Wednesday, May 23, 2012

Math Talk

A Title teacher, Lisa, sent staff Dan Meyer's "Curriculum Makeover" video.

http://www.ted.com/talks/dan_meyer_math_curriculum_makeover.html?source=facebook#.T72L0MYRhkQ.facebook

Dan analyzes his high school students' lack of initiative, perseverance, and retention.  Surprisingly and somewhat agreeably, these elements all apply to the elementary school students.  It is not only in math, though.  In any activities and social interactions, it almost seems like students were born without initiatives, perseverance, and retention.  Good news is kids were not born without them.  Most likely our fast paced life made them act the way they act.  In other words, it is more like environmental cause.

Dan talks about some hopeful and helpful suggestions, too.  First, Dan suggests using multimedia to let students build the problem.   Multimedia enables students to make bridges between math concepts and the students' own life way easier than before.  Take advantage of it!  One photo or a segment of video will motivate their active participation.  Another example Dan showed in the video is the "shortened" question.  He eliminated most of the mathematical information and steps out of the problem.  The only part he showed to his students was the situation.  It gives students more opportunities to discuss the topic as a part of their lives.  Students are not required to be a math wiz, but a good communicator and team mate.  They are engaging into themselves into the subject by actively participating in the discussion.  The last suggestion is to be less helpful.  Let them talk.  Let them work.  Deeper students involvement will promote students' initiative, perseverance, and retention.

Then, I paused.  But, still, kids, especially in the elementary school, need to master basic facts....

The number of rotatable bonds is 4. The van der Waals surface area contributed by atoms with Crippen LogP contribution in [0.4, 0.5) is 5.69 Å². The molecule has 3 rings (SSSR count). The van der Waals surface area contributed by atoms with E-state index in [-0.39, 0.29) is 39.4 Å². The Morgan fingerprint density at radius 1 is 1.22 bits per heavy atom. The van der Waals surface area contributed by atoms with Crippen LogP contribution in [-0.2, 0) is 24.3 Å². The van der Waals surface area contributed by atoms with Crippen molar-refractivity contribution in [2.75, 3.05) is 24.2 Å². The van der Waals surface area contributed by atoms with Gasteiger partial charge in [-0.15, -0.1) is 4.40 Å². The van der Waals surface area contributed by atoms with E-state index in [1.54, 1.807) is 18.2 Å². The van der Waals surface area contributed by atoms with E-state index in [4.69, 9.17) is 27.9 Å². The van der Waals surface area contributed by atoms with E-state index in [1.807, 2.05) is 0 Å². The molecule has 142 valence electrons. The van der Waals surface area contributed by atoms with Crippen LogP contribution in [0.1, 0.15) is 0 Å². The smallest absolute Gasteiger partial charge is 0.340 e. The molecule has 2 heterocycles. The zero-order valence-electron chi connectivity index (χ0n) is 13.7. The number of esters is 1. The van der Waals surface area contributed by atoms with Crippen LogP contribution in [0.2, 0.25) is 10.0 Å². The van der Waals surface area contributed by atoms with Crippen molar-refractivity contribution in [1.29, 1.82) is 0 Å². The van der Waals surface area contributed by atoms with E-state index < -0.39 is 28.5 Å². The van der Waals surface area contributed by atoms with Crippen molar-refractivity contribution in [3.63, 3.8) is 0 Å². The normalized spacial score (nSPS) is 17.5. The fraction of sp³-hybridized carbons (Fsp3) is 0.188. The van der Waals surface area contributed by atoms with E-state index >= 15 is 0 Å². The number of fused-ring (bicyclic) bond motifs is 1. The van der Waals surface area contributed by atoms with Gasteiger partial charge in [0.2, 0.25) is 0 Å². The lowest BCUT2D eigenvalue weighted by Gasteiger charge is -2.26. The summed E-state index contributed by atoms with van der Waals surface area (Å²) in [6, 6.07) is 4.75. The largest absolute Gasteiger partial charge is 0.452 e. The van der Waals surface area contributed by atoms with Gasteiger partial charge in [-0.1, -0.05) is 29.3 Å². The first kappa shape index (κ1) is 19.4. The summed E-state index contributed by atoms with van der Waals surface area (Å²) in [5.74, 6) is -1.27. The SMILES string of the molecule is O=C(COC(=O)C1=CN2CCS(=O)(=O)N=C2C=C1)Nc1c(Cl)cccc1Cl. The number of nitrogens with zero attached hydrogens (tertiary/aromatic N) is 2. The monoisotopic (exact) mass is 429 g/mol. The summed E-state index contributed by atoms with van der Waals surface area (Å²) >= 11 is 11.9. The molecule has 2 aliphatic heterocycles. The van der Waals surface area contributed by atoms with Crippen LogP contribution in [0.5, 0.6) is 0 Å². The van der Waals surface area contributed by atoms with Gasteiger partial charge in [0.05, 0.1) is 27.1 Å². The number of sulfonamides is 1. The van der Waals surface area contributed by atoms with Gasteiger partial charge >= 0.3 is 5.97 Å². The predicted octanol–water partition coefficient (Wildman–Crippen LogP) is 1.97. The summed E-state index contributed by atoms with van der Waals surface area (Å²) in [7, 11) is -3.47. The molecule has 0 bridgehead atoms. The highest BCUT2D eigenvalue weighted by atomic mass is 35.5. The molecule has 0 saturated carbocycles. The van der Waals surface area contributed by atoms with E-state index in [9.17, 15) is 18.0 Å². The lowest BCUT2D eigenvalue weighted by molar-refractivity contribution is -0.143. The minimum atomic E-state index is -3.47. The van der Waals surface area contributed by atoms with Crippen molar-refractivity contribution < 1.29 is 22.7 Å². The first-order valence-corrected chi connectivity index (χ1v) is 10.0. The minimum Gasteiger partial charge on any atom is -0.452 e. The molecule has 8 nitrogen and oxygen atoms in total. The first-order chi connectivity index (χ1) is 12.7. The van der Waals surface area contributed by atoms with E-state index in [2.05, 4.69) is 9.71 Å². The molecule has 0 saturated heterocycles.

There is a way students memorize multiplication facts in Japan, called, "九九" (pronounced Kuku) translated in Chinese characters as "nine/nine").  Practically, what they memorize is from times 1 to times 9.  If you have these facts, you can do times 10, 11, 12 without any problems.  It is not a song, but it is like a chant.  All 2nd grade students in Japan memorize multiplication facts with KuKu by the end of the year.  No excuse.  No exception.  If you miss this opportunity, you will fall far behind.  Stakes are high among parents of 2nd grade.  I have wondered how American students memorize multiplication without KuKu, so I googled it.  All the results were lame.  I visited the Kahn Academy website.  One of the comments under the "Memorizing Multiplication Table" video asks, "So how do you memorize multiplication facts?"  There are some replies that vary from making up songs to reading multiplication facts poems.  These variety of answers are not consistent and concrete.  These diverse suggestions seems like a reflection of our nation; a melting pot.  Too many individuals!  Maybe if Lady Gaga or Justin Bieber promote a multiplication song, kids all over the country would master multiplication facts in no time.  Really, I am dead serious. 

In the teachers' study group, Lisa shared some mental computational math games including multiplication.  The multiplication's development is from counting, skip counting, and to mastering.  There is some skip counting in Japanese math, however, the teachers there don't take too much time on it because most students memorize the facts fairly quickly.  The concept building comes after memorization.  For some Japanese students who delay cognitive understanding, memorization is a life saver.  They go up to the next grade level with at least math facts.  Chances are; they will experience the light bulb moment at one point of their schooling.  So they nail multiplication facts with KuKu very hard.  For those kids, memorizing song like KuKu is way easier than memorizing random numbers (for them) of skip counting.

The games Lisa is using is hands on and motivational for kids.  10 minutes of daily game time will help develop their number sense for sure.  Perhaps these kids who are exposed those games might memorize multiplication facts easier since they have a more flexible brain.  I would like to try some of these games in my class soon and see how the students respond.  Prior to starting these games, there are some challenges to solve like management and routine.  Learning always excites me.  I would love to see something new.  I cannot wait for a discussion with Lisa and our team about the students response and reflection from new games!  In the mean time, I am about to write a letter to Gaga.....